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men nothing of the kind was required. | happiness and comfort depended. He was Then, with respect to the organization of prepared to maintain that the landlords of the force, great stress had been laid upon Ireland, as a body, were worthy of their the necessity of its being placed under a military commander; but, in his opinion, however desirable it might have been to place the force under a military commander during the time of its organization, he did not see the necessity of it at present. He said nothing whatever against the military officers at present commanding that force. On the contrary, he wished to pay them the highest possible compliment for the admirable way in which they performed their duties. Still, he could not shut his eyes to the fact that it was a sort of compensation for promotion in their own service, while at the same time it was detrimental to the efficiency of the force itself, because it deprived the constables themselves, who had important duties to perform, of all the chances of promotion which existed in ordinary police establishments. The plan adopted in Ireland had been to assimilate the police force as much as possible to the military service, and they even went so far as to keep a reserve in Dublin at great expense. What necessity, he would ask, was there in times of railways to keep a reserve in Dublin, when men might be brought from all parts if any district of the country were in a disturbed condition? He would now pass to the state of the country, which was rather a ticklish subject; and he hoped on that occasion he should neither be misrepresented nor misunderstood, and that the right hon. Baronet would not think it necessary to pass upon him the undeserved rebuke he had inflicted the other evening. He was sorry to say that noble Lords and right hon. Gentlemen on the Conservative side of the House had joined in that rebuke, while their precious ally, the Dublin Evening Mail, utterly regardless of the services which he had rendered to the party of which it professed to be the organ, in an article replete with audacious mendacity and virulent scurrility, held him up to the country as parleying with assassins, and making the coffins of his friends the platform on which he sought a miserable and despicable popularity. As a landlord himself, he was not likely to advocate any diminution of landlords' rights; he had never, like some of his right hon. Friends, concurred in the utopian scheme of fixity of tenure; nor should he be advancing the interests of the tenants by setting against them that class on which their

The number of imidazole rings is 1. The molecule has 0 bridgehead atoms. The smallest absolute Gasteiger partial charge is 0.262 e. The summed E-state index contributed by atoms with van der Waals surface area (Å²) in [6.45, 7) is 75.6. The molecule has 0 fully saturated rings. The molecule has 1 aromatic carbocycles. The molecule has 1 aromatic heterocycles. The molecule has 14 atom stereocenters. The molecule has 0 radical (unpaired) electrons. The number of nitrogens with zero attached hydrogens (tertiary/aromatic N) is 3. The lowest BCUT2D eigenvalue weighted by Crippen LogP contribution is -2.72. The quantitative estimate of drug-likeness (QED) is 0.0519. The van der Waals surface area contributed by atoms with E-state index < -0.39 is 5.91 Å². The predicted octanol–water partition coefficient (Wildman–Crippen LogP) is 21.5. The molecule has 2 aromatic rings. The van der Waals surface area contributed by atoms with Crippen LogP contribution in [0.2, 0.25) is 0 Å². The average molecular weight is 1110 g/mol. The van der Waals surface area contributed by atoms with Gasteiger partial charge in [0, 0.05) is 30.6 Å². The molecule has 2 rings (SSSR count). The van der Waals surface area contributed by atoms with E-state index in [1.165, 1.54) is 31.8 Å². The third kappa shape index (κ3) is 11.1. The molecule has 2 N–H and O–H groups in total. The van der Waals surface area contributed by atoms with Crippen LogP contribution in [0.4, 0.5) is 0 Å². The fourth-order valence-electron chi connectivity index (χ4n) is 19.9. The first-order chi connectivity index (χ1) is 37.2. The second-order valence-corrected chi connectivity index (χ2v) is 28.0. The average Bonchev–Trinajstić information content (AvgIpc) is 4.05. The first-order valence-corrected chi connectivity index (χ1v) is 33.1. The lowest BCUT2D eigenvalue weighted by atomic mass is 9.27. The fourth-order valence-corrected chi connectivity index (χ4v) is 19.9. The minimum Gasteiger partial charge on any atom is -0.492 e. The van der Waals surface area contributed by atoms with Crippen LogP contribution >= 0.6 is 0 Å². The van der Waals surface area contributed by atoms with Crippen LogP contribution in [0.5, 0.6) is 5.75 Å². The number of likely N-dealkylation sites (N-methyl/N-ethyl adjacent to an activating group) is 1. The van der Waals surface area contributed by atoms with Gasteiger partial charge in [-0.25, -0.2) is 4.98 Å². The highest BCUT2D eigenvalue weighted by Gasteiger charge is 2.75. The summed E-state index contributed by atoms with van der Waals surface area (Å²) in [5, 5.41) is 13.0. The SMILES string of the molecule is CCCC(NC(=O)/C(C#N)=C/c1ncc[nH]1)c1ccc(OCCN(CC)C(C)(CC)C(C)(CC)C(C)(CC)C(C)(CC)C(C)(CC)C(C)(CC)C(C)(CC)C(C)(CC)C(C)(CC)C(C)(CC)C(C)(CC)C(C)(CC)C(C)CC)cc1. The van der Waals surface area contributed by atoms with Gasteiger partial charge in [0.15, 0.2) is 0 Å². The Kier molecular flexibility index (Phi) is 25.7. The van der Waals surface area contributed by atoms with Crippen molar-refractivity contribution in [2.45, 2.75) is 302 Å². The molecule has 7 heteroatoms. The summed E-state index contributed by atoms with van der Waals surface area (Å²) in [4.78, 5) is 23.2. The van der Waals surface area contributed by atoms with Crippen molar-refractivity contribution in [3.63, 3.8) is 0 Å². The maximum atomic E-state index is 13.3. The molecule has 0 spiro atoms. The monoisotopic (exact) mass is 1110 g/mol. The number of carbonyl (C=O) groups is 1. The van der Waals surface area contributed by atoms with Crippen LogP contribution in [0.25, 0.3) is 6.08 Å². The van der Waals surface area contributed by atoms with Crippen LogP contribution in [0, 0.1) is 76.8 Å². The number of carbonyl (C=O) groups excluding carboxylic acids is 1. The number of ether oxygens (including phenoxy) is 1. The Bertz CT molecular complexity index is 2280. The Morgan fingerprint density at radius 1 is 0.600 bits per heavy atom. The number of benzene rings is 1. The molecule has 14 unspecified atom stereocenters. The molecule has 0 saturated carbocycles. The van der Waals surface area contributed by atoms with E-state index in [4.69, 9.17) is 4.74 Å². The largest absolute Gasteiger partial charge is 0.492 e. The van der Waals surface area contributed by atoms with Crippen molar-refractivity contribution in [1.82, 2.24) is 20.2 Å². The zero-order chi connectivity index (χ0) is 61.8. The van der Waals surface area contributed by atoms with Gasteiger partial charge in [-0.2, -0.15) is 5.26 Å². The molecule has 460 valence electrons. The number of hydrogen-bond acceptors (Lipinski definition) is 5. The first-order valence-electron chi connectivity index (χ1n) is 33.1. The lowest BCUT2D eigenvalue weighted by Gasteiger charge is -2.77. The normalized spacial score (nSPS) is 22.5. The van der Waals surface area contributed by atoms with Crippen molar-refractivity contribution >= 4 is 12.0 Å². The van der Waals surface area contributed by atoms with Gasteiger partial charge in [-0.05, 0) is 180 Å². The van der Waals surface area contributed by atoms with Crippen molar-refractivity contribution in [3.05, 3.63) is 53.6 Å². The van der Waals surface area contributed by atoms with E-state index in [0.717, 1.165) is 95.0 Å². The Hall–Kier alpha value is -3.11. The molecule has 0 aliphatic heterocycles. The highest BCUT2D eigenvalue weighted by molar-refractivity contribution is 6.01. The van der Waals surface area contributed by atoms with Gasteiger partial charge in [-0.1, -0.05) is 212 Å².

possessions, and that in the performance of their duties they would bear comparison with their peers in any other portion of the Queen's dominions; but if they were to investigate the truth, they would find that there was a peculiarity in the condition of the people which did occasionally affect the relationship of their dependency on each other for their mutual support. The tenants of the murdered gentlemen were actually in gaol for the offences; and when they saw the terms in which the threatening notices were crouched, if he said that the great majority of those crimes did arise from questions concerning the land, he was only enunciating the truth, which neither his noble and right hon. Friends, nor an ignorant and prejudiced scribbler could deny. The subject deserved the highest consideration on the part of the Government, and that consideration might be the means of bringing about a far more wholesome state of affairs than then existed. He did not wish the police to be disguised or used as spies, because that system would be fraught with evil repugnant to the feelings of everybody, and wholly unworthy of the Government; but he thought the less of a military character they possessed, the more they were separated from the centralizing system in Dublin, and the more they were placed under the control of the local ma gistracy, the greater respect they would receive from the people, and the more efficient they would become as police constabulary. They all knew that where a system of terror was established in the country, the farmers of Ireland were as much under the feeling of intimidation as the landlords themselves. He did not bring the subject forward from any hostility towards the police. So far from having any such feeling towards them, he believed that they generally discharged their duties as efficiently as their position allowed them. He simply complained of the duties that were imposed on them. He wished to put an end to their military organization, and to their military style of arms. judges of assize had already expressed their opinions upon the subject. He felt he had now done his duty, in submitting the question to the House, and he hoped that he had said enough to induce the right hon. Baronet the Chief Secretary for Ireland to take the matter into his most